McGrath, George (c.1876–1948), accountant and civil servant, was born in Dublin, second child and eldest son among three daughters and three sons of George McGrath, stonemason, and Mary McGrath (née Dempsey). From 1910 to 1919 he was employed in the accounting firm Craig Gardner, where he spent much time in work on liquidations in Sligo and Tuam. Among his colleagues in Craig Gardner were his brother Joseph (qv) and Michael Collins (qv). In 1919, at the request of Collins, then minister for finance in the breakaway dáil government, he became accountant general to the first dáil. The success of the revolutionary government in raising a national loan and establishing and administering an effective finance ministry was due largely to the efficient and meticulous work of Collins and McGrath. In November 1922 McGrath travelled to the USA on behalf of the dáil to learn about managing government finances, and on 12 January 1923 was appointed the first comptroller and auditor general of the Irish Free State. His appointment was opposed by the Labour Party leader, Thomas Johnson (qv), on the grounds that he was a brother to the minister for industry and commerce, Joseph McGrath. As comptroller and auditor general he was successful in establishing an effective audit and accounting system which helped ensure the financial stability of the new state. His most difficult task was making the army accountable for its spending, which he eventually achieved by 1931. He retired 17 April 1944 because of ill-health. He lived at ‘Rose Hill’, Carysfort Ave., Blackrock, and died 18 May 1945 in Jervis Street private hospital, leaving an estate of £2,331.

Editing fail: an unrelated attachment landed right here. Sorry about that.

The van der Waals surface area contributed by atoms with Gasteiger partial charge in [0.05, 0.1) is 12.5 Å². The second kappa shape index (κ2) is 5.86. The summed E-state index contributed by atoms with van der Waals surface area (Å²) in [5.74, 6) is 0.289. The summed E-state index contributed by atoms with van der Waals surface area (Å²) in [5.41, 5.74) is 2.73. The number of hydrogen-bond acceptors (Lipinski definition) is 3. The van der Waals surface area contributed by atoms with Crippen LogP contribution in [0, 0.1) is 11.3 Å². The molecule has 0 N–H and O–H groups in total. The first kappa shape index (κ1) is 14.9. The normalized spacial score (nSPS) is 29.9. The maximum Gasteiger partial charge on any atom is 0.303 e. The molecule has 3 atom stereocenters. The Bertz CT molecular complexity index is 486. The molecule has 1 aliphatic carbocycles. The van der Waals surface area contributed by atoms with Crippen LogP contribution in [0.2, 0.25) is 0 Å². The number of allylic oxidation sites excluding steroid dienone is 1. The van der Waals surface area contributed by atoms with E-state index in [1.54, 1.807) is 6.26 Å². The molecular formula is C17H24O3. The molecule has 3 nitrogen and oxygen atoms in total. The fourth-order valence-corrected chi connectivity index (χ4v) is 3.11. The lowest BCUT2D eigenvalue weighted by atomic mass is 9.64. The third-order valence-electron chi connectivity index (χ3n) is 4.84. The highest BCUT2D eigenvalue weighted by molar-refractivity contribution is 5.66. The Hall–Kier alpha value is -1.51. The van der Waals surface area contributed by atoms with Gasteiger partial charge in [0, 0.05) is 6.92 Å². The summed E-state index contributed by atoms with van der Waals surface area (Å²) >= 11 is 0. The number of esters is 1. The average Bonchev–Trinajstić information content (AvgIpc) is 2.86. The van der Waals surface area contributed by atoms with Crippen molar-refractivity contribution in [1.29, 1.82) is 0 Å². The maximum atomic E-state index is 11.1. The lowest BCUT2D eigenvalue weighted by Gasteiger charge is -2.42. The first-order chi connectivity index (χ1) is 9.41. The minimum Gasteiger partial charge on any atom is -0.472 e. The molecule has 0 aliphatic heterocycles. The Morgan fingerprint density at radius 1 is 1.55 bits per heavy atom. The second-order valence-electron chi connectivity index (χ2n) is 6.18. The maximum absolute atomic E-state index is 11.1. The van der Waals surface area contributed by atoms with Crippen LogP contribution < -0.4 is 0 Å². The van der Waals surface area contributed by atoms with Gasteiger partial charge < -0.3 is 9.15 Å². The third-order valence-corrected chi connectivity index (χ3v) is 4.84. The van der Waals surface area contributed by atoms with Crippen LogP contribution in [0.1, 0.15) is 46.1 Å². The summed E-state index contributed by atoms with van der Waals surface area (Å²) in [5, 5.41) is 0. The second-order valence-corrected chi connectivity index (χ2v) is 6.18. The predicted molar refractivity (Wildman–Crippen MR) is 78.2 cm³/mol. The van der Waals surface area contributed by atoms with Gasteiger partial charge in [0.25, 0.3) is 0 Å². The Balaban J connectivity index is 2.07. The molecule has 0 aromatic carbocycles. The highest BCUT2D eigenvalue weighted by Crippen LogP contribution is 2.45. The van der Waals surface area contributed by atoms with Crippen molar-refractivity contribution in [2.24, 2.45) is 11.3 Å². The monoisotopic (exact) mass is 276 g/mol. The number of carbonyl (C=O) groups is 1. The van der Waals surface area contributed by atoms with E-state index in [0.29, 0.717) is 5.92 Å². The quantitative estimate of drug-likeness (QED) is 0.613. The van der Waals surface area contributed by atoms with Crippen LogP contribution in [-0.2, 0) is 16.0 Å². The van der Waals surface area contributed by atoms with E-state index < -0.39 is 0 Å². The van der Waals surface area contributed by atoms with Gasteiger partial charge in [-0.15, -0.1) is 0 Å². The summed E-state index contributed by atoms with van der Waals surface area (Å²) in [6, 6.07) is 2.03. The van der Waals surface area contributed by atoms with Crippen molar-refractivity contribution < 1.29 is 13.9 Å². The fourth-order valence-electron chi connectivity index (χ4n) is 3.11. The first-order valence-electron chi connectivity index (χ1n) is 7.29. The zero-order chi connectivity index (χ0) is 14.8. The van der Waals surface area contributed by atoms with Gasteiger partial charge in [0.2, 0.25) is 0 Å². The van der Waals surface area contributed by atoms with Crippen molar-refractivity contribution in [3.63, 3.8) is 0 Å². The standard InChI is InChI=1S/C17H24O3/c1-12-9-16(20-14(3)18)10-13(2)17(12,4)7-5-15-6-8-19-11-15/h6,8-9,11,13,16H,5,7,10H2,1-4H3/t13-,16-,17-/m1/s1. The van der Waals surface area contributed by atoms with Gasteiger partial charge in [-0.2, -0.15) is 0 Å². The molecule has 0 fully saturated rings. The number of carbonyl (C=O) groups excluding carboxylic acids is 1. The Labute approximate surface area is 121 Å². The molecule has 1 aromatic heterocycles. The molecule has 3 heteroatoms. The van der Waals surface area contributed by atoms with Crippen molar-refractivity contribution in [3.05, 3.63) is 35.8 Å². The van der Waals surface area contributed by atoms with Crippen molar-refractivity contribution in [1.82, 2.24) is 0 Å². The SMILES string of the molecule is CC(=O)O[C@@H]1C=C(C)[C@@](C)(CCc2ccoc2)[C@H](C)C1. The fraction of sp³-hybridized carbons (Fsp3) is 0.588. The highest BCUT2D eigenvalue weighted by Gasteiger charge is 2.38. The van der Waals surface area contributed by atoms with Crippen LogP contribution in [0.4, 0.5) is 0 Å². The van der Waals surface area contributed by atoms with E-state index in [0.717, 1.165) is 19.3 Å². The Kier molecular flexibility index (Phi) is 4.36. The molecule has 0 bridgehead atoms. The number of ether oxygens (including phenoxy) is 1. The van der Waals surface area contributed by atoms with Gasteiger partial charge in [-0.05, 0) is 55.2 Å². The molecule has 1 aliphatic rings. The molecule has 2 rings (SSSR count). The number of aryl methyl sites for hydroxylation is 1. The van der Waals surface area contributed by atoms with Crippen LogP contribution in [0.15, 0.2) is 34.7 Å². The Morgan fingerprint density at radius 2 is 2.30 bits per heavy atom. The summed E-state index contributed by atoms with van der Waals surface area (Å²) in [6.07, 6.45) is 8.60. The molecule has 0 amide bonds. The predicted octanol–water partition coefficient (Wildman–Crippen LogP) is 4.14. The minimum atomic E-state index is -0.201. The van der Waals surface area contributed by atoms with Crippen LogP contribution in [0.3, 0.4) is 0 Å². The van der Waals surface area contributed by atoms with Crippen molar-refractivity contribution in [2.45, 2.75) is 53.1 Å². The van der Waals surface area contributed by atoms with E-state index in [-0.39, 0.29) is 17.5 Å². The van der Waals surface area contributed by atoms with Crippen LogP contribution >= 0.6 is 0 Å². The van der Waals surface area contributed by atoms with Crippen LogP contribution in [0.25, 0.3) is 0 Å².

NAI, Dept Taoiseach, S9213; Ir. Ind., 19 May 1948; Howard W. Robinson, A history of accountants in Ireland (1964); Ronan Fanning, The Irish Department of Finance, 1922–58 (1978); Muiris MacCarthaigh, ‘Paying for independence: George McGrath and the development of the office of the comptroller and auditor general, 1923–44’ (MA thesis, NUI (UCD), 1999)